The 6 Biggest Cast-Iron Cooking Myths

Myth # 1 Multi Rounds of  Seasoning
Many guides will have you repeat the lengthy process of oiling your pan and seasoning it in the oven three to four times. It's not a bad idea if you're being extra cautious, but simply using your pan on a day-to-day basis will naturally continue to build up a layer of seasoning over time.
I find the best way to keep seasoned is use it to fry chicken or fish in Crisco twice a month.

Myth #2: You Can't Use Soap to Wash Your Pan
No, using soap won't wash away the precious seasoning you've worked so hard to build up. That magical layer isn't just any old oil that will dissolve in a bath of citrus-scented suds, but polymerized fat that's chemically bonded to the surface. So go ahead: Break out the double-sided sponge and clean to your heart's content. Just make sure you dry your pans thoroughly after it's been washed. It also doesn't hurt to rub on a thin film of oil afterward to keep it from rusting.)
I dry mine on the gas range with a hot flame for 60 seconds.
Myth #3: You Shouldn't Cook Acidic Foods in Cast Iron
You shouldn't dump vinegar into an unseasoned skillet that's straight out of the box, but everyday acidic foods, like citrus,red sauce and wine, will rarely cause a strong enough reaction to leave you worried about off-metallic flavors. This thing's a boss, remember?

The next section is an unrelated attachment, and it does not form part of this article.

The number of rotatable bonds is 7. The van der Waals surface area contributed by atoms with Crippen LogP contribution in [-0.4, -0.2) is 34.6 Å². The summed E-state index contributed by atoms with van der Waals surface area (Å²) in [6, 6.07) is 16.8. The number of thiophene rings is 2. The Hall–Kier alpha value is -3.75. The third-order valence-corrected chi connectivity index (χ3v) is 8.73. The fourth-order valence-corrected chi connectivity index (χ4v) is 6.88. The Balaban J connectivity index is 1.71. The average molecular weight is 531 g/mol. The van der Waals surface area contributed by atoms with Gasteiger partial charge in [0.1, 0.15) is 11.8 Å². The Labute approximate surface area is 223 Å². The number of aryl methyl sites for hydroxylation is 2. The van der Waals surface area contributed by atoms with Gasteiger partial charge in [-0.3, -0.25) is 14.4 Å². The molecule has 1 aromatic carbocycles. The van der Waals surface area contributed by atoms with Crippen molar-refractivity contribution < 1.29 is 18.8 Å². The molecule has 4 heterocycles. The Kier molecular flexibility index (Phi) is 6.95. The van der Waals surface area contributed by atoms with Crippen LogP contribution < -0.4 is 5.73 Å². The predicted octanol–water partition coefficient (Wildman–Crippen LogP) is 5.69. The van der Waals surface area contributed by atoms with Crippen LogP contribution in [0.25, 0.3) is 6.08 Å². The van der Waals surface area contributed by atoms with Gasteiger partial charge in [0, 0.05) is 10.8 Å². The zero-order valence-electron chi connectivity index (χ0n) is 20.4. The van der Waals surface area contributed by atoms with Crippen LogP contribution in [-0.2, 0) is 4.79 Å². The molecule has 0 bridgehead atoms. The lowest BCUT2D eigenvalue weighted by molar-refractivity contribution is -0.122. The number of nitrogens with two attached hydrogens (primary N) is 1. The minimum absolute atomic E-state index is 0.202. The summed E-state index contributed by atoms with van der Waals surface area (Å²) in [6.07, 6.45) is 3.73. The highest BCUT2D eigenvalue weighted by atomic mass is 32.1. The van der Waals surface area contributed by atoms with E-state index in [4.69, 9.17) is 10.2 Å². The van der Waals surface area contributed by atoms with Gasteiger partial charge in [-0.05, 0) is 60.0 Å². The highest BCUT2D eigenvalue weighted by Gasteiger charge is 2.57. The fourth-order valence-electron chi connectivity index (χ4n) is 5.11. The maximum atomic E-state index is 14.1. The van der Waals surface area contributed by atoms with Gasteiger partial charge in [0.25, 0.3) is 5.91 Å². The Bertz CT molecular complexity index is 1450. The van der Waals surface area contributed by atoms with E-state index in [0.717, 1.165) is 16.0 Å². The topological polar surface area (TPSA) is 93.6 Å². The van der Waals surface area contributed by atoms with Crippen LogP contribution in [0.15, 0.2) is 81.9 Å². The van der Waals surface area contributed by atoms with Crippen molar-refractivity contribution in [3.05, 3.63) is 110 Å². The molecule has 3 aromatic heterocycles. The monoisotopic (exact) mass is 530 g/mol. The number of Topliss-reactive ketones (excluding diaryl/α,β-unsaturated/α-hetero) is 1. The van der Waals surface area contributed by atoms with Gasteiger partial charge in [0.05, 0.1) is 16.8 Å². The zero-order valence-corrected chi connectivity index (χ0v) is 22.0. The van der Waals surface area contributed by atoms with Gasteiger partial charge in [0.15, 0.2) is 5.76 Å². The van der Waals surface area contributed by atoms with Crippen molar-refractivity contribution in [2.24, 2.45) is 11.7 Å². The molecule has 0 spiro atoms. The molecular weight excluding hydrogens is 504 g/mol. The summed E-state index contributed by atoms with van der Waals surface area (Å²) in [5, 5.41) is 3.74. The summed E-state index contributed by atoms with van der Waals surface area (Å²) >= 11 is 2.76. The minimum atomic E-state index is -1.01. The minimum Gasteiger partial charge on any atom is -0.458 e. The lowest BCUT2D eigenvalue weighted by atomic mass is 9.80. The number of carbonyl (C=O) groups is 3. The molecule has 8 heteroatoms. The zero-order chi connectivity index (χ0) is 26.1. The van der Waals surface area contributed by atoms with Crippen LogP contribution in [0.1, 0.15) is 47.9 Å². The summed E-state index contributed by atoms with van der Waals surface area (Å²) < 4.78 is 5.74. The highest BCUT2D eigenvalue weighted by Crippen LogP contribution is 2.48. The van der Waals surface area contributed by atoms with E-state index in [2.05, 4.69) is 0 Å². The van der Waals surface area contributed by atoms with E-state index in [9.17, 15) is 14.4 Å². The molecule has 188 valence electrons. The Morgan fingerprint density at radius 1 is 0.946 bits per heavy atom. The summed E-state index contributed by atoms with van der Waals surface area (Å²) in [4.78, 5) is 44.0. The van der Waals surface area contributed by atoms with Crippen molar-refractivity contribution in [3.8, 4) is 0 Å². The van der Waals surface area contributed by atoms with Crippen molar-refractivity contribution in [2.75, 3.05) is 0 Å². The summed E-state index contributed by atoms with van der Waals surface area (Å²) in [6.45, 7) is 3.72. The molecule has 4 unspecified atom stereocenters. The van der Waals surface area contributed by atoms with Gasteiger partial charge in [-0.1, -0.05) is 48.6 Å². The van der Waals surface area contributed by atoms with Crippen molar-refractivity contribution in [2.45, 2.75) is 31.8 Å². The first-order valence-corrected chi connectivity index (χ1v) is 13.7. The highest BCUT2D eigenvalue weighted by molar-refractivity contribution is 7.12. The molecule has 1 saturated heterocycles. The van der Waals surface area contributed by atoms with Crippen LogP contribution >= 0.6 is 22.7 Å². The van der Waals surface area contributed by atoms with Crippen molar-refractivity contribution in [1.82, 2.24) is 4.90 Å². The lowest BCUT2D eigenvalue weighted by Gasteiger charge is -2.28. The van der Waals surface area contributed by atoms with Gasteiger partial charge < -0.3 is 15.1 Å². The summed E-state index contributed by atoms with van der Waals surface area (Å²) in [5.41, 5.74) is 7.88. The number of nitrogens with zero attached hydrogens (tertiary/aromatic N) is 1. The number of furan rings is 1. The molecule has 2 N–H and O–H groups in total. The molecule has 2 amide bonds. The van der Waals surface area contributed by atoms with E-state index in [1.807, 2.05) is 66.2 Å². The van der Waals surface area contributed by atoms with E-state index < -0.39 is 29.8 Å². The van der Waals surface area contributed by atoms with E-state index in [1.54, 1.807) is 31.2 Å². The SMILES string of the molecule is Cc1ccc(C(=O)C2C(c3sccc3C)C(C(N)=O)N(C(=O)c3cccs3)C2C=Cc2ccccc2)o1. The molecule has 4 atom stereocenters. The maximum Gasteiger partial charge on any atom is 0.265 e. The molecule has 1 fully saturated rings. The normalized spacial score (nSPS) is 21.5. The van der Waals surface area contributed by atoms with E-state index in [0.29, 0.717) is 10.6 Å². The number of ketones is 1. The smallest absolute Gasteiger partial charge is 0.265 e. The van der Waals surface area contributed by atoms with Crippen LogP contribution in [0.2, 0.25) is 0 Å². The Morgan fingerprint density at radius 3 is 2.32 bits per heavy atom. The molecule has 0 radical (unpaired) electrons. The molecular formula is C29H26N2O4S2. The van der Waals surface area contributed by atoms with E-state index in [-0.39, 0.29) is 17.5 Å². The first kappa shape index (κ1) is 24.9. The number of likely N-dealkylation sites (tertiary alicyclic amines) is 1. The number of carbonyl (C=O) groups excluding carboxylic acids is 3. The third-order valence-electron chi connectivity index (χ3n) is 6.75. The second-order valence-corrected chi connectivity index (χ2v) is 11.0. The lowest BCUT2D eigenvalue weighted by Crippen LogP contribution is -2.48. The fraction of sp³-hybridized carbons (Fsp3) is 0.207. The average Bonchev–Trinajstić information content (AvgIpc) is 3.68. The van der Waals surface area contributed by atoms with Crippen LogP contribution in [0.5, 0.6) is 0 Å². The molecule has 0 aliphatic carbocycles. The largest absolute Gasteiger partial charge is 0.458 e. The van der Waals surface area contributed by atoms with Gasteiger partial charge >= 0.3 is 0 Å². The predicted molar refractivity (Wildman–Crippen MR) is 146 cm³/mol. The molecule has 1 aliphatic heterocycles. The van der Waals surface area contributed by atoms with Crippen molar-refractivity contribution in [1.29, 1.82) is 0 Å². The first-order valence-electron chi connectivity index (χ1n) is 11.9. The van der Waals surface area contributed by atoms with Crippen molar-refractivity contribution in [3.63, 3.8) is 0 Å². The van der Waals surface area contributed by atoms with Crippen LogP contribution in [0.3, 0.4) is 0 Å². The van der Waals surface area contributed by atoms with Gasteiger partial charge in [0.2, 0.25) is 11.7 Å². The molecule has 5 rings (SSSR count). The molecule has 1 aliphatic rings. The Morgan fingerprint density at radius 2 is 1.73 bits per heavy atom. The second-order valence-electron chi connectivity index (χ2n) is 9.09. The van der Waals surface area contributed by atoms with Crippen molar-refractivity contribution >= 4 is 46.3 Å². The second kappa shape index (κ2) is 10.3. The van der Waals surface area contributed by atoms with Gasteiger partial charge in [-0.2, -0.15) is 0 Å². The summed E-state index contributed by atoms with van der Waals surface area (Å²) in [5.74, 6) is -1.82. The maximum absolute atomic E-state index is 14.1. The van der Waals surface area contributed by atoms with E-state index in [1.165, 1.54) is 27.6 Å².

I make huge batches of red sauce, as my Mom always did.

Myth #4: You Have to Stick with Wooden Utensils
Again, the polymerized oil that makes up your cookware's seasoning is highly resilient stuff. This doesn't mean you should use a knife to scrape off any burnt bits, but when it comes to using a good set of metal tongs don't hold back.

Myth #5: Delicate Foods Will Stick to Cast Iron
As long as it's well oiled and properly preheated, cast iron has no problem letting go of stickier foods. Go ahead: You can fry up flaky fish fillets.
Cast iron makes golden brown toasted rolls for Lobster Salads

Myth #6: Cast Iron Heats Very Evenly
One of the (very) few things these pans aren't good at is heating evenly. You might notice cooler areas mixed in with hot spots while you're cooking. What these dense, heavy tools are excellent at, however, is radiating and holding onto heat, which is why they're our go-to choice for a crispy.


  1. it's own purpose in the construction process and when these layers are sandwiched together during manufacture it allows the user to best utilize the properties of each metal on their range.


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